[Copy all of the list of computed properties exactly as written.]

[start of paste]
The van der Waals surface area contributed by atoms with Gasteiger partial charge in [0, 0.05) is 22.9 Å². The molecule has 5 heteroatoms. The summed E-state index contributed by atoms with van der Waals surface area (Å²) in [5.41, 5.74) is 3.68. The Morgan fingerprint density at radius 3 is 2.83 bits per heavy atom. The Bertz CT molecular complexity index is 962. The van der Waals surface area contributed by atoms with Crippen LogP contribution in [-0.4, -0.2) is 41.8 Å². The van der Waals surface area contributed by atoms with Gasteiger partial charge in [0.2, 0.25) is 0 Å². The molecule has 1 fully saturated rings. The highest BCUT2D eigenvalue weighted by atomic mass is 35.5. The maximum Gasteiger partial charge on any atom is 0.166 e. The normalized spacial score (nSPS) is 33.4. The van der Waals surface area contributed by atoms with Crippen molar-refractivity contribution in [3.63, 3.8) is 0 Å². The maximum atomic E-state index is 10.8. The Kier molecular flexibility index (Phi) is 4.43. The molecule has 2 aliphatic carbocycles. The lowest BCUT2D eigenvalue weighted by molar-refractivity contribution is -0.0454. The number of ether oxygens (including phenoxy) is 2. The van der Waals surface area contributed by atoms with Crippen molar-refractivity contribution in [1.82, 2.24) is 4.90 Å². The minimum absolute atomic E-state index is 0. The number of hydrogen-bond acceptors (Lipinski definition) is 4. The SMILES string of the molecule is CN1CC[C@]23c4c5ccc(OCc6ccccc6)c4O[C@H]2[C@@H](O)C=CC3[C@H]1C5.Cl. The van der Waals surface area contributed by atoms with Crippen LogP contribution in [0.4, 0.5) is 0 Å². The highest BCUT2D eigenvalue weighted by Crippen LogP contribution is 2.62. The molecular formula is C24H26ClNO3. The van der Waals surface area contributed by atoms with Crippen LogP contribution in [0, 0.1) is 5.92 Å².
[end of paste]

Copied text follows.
The van der Waals surface area contributed by atoms with Gasteiger partial charge in [0, 0.05) is 22.9 Å². The molecule has 5 heteroatoms. The summed E-state index contributed by atoms with van der Waals surface area (Å²) in [5.41, 5.74) is 3.68. The Morgan fingerprint density at radius 3 is 2.83 bits per heavy atom. The Bertz CT molecular complexity index is 962. The van der Waals surface area contributed by atoms with Crippen LogP contribution in [-0.4, -0.2) is 41.8 Å². The van der Waals surface area contributed by atoms with Gasteiger partial charge in [0.2, 0.25) is 0 Å². The molecule has 1 fully saturated rings. The highest BCUT2D eigenvalue weighted by atomic mass is 35.5. The maximum Gasteiger partial charge on any atom is 0.166 e. The normalized spacial score (nSPS) is 33.4. The van der Waals surface area contributed by atoms with Crippen molar-refractivity contribution in [3.63, 3.8) is 0 Å². The maximum atomic E-state index is 10.8. The Kier molecular flexibility index (Phi) is 4.43. The molecule has 2 aliphatic carbocycles. The lowest BCUT2D eigenvalue weighted by molar-refractivity contribution is -0.0454. The number of ether oxygens (including phenoxy) is 2. The van der Waals surface area contributed by atoms with Crippen molar-refractivity contribution in [1.82, 2.24) is 4.90 Å². The minimum absolute atomic E-state index is 0. The number of hydrogen-bond acceptors (Lipinski definition) is 4. The SMILES string of the molecule is CN1CC[C@]23c4c5ccc(OCc6ccccc6)c4O[C@H]2[C@@H](O)C=CC3[C@H]1C5.Cl. The van der Waals surface area contributed by atoms with Crippen LogP contribution in [0.4, 0.5) is 0 Å². The highest BCUT2D eigenvalue weighted by Crippen LogP contribution is 2.62. The molecular formula is C24H26ClNO3. The van der Waals surface area contributed by atoms with Crippen LogP contribution in [0, 0.1) is 5.92 Å².